Please read the Levi Strauss & Company case study and answer the questions below. What were the key positive and negative internal and external forces for change at Levi Strauss?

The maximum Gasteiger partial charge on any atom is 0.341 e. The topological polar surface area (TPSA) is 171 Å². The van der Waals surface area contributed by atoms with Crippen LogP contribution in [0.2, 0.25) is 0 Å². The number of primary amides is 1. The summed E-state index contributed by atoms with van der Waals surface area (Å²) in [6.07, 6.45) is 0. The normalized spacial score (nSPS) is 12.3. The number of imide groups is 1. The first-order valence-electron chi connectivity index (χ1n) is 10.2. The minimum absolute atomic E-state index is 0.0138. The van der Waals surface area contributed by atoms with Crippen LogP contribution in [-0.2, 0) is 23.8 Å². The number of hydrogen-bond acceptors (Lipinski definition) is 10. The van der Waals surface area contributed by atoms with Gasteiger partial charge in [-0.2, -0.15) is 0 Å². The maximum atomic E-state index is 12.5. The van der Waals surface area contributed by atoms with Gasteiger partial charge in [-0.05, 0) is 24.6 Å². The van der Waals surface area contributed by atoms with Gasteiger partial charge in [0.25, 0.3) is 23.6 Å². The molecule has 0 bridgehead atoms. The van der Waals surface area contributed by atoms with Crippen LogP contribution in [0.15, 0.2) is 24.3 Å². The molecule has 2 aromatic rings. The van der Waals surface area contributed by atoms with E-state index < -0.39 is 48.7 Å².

The final case assessment consists of 4 mini case studies with questions pertaining to each. Please note that each case study is worth one-quarter of your final grade. Use the text, the readings, the videos, and the articles from the first half of the semester in responding to the questions. You may also do additional research and use the results, as long as you cite your sources. A few points: I believe in the honor system when giving assessments. The assessment will be open book but should be completed by individual students without consultation with others. Try to limit your responses to about 800 – 1000 words for each case Submit your answers using the appropriate assignment link. Check the course Calendar for the due date. CASE STUDY 1,How%20Levi’s%20Trashed%20a%20Great%20American%20Brand%20While%20Bob%20Haas,came%20apart%20at%20the%20seams.&text=In%201985%20he%20took%20Levi,Haas%20was%20a%20hero Please read the Levi Strauss & Company case study and answer the questions below. What were the key positive and negative internal and external forces for change at Levi Strauss? How effectively did Levi Strauss apply Lewin’s model of change when implementing the Customer Service Supply Chain Initiative? Explain. Based on your assessment of Levi Strauss’s attempt to create organizational change, what would you have done differently if you were Bob Haas? Discuss both your assessment and what you would have done differently. During the time of this case study, to what extent was Levi Strauss a learning organization? CASE STUDY 2 Durk Jager was a man on a mission. As the newly appointed CEO of Procter & Gamble in January, 1999, he was determined to make P&G a more conflict-friendly organization. Jager had some ambitious goals for P&G. At the top of the list was the goal of significantly boosting sales volume. In 2000, he said he wanted the company, best known for products such as Tide, Crest, and Crisco, to double sales to $70 billion by the year 2005. But the company’s strong cult-like culture tended to “Procter-ize” people, said Jager. P&G people were too insular, risk-averse, and slow to make decisions. According to Jager, the problem had a lot to do with keeping people isolated inside P&G’s twin-towers’ headquarters in Cincinnati. The company recruited job candidates from a variety of backgrounds, put them through a relatively standardized training program, and then insulated them at company headquarters. After awhile, they began to sound alike, think alike—even look alike, he said. Jager’s career path was unusual for P&G. While he had been with the company for nearly 30 years in 1999, he had spent most of his time outside Cincinnati. A Dutchman by birth, he joined P&G as an assistant brand manager in Holland. After 12 years, he was transferred to Japan as an advertising manager and was later promoted to general manager. He grew up totally removed from Cincinnati’s central bureaucracy. So in spite of all his years with the company, he had an outsider’s perspective. Asked to describe Jager, those who know him described him as a “loner,” “hard-driving,” and a person who “doesn’t mince words.” He had a reputation for shaking things up. As such, he might have been just the right man for his new job. At the time, P&G was a company in which managers had a passion for memo-writing and dissent was rarely tolerated. Employees were wasting up to half their time on “non-value-added work,” such as memo writing, he said. During a talk with employees in Japan, for instance, one worker complained to Jager that he had to continually create new management review charts, often with the same information in several different forms. The employee thought he was wasting a lot of his time. Jager was determined to change P&G’s culture. He wanted to make the company faster on its feet, more innovative, and more conflict-friendly. “Great ideas generally come from conflict—from a dissatisfaction with the status quo. I’d like to have an organization where there are rebels.” Questions: How was the P&G culture shaped? Using the four-culture typology (double-S cube) described in the powerpoint presentation linked in the resources, what type of culture do you think P&G was when Jager took overy? What type was Jager trying to change it to? If you were Jager, what would you do to change this culture? Outline specific steps. As it happens, Jager‘s changes cut into profits, and the company began to distance itself from his projects. He resigned in 2000. What might explain his failure to institute change? CASE STUDY 3 Band-Aid bandages, Johnson’s Baby Oil, Mylanta, Reach toothbrushes, and Tylenol are well-known products found in medicine cabinets around the world. What you might not know, however, is that all these products–and many others–come from the same company: Johnson & Johnson (J&J). More precisely, they come from any of 166 separate companies belonging to J&J. Starting in the 1930’s, under the guidance of Robert Wood Johnson, long- time chairman and son of one of the co-founders, J&J went out its way to keep the various businesses independent of each other. Believing the companies would be more manageable and responsive to their markets if they remained smaller, self- governing units, Johnson resisted pressures to merge them. He feared an enormous bureaucracy. According to J&J’s Chief Executive from 1989 to 2002, Ralph S. Larsen, this approach helped to create a sense of ownership and responsibility. At the same time, Larsen realized these benefits had to be weighed against the costs; namely, excessive expenses because of redundancies. For example, J&J’s overhead was considerably greater than that of competitors Merck & Co. or Bristol-Meyers Squibb Co. Another cost arose in the area of customer service. Large retailers such as Wal-Mart were increasingly interested in streamlining their contacts with suppliers, and they became impatient with sales calls from dozens of J&J companies. To meet these realities, J&J centralized some of its operations. For example, under Larsen’s guidance, J&J has began pooling various administrative functions, such as payroll and benefits processing, computer services, purchasing, and accounts payable. So, too, were some companies merged–creating, for example, Ortho-McNeil Pharmaceuticals, a drug company formed from two previously separate companies. Another innovation united customer-service and credit functions that once resided in four different departments of various companies. With this change, a single phone call could handle all these needs. Streamlining J&J operations meant trimming the workforce by 3,000 in 1993, thereby leading to an annual savings of $100 million. Not all J&J insiders agreed with Larsen’s plans. In fact, one top executive, William C. Egan, III, quit J&J after l7 years because he so strongly disagreed with Larsen’s approach. In that case, the straw that broke the camel’s back was the decision to merge the Baby Products Company with several others to form the Johnson & Johnson Consumer Products Company. (J&J also has many companies specializing in medical and surgical supplies, such as sutures and anesthetics.) What bothered Egan was that the decentralization he associated with J&J was, in his view, being dismantled. Larsen believed he was simply righting an imbalance in J&J’s corporate structure. Allaying the fears of those worried he will take things too far, Larsen cautioned, “We will never give up the principle of decentralization which is to give our operating executives ownership of a business.” Indeed, things continue to work this way at J&J, where business strategy flows not from the top down but from the bottom up–that is, initiatives come from the individual companies themselves, not from executives in some distant corporate headquarters. J&J still, in 2015, consists of 265 operating companies (the Johnson & Johnson family of companies) and employs 126,500 people Questions: What were the advantages and disadvantages of J&J becoming more highly centralized? Based on this assessment, what type of structure do you recommend? Is the more centralized J&J a boundaryless organization? If so, why? If not, how could it change to become one? Might J&J benefit from a strategic alliance with another company? What kind of company would be a good potential partner? Why? What is the impact on employees, from an OB perspective. of a more a highly centralized organization? CASE STUDY 4 Read the Case Study on Perot Systems and answer the following questions. Compare Myerson’s leadership style versus Perot’s based on the Michigan and Ohio State behavioral theories of leadership. Utilizing Fiedler’s contingency model, explain how either Myerson’s or Perot’s style might be most appropriate based on specific characteristics of the situation at Perot Systems. Specify the characteristics. Evaluate the situation at Perot Systems from the point of view of transactional leadership, transformational leadership, and charismatic leadership.